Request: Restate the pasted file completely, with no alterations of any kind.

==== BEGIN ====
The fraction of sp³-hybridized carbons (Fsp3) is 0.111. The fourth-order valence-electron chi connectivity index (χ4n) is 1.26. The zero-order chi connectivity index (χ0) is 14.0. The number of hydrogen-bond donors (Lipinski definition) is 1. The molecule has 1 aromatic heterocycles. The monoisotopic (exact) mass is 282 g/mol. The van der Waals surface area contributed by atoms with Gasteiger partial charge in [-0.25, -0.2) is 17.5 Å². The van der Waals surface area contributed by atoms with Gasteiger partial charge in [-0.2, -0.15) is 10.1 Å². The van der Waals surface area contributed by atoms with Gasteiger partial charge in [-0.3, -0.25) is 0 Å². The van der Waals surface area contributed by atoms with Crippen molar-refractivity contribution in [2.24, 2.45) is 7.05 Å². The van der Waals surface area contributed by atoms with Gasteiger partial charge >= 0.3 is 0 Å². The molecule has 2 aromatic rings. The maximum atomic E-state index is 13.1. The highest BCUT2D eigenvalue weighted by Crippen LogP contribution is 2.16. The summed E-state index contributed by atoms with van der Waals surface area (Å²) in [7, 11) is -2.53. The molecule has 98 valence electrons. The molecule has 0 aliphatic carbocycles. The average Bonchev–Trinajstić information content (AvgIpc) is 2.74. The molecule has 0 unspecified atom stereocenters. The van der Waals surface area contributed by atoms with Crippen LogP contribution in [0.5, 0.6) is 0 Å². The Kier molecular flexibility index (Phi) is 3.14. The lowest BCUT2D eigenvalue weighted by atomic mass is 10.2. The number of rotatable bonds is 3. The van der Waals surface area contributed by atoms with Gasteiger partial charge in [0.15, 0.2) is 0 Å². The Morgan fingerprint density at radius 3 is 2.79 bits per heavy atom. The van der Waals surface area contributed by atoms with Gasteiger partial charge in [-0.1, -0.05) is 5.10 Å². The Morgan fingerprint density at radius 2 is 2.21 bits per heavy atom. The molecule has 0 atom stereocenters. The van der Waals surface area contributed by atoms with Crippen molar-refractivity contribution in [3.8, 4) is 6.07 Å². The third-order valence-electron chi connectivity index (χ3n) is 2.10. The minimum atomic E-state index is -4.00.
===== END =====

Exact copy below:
The fraction of sp³-hybridized carbons (Fsp3) is 0.111. The fourth-order valence-electron chi connectivity index (χ4n) is 1.26. The zero-order chi connectivity index (χ0) is 14.0. The number of hydrogen-bond donors (Lipinski definition) is 1. The molecule has 1 aromatic heterocycles. The monoisotopic (exact) mass is 282 g/mol. The van der Waals surface area contributed by atoms with Gasteiger partial charge in [-0.25, -0.2) is 17.5 Å². The van der Waals surface area contributed by atoms with Gasteiger partial charge in [-0.2, -0.15) is 10.1 Å². The van der Waals surface area contributed by atoms with Gasteiger partial charge in [-0.3, -0.25) is 0 Å². The van der Waals surface area contributed by atoms with Crippen molar-refractivity contribution in [2.24, 2.45) is 7.05 Å². The van der Waals surface area contributed by atoms with Gasteiger partial charge >= 0.3 is 0 Å². The molecule has 2 aromatic rings. The maximum atomic E-state index is 13.1. The highest BCUT2D eigenvalue weighted by Crippen LogP contribution is 2.16. The summed E-state index contributed by atoms with van der Waals surface area (Å²) in [7, 11) is -2.53. The molecule has 98 valence electrons. The molecule has 0 aliphatic carbocycles. The average Bonchev–Trinajstić information content (AvgIpc) is 2.74. The molecule has 0 unspecified atom stereocenters. The van der Waals surface area contributed by atoms with Crippen LogP contribution in [0.5, 0.6) is 0 Å². The Kier molecular flexibility index (Phi) is 3.14. The lowest BCUT2D eigenvalue weighted by atomic mass is 10.2. The number of rotatable bonds is 3. The van der Waals surface area contributed by atoms with Gasteiger partial charge in [0.15, 0.2) is 0 Å². The Morgan fingerprint density at radius 3 is 2.79 bits per heavy atom. The van der Waals surface area contributed by atoms with Gasteiger partial charge in [-0.1, -0.05) is 5.10 Å². The Morgan fingerprint density at radius 2 is 2.21 bits per heavy atom. The molecule has 0 atom stereocenters. The van der Waals surface area contributed by atoms with Crippen molar-refractivity contribution in [3.8, 4) is 6.07 Å². The third-order valence-electron chi connectivity index (χ3n) is 2.10. The minimum atomic E-state index is -4.00.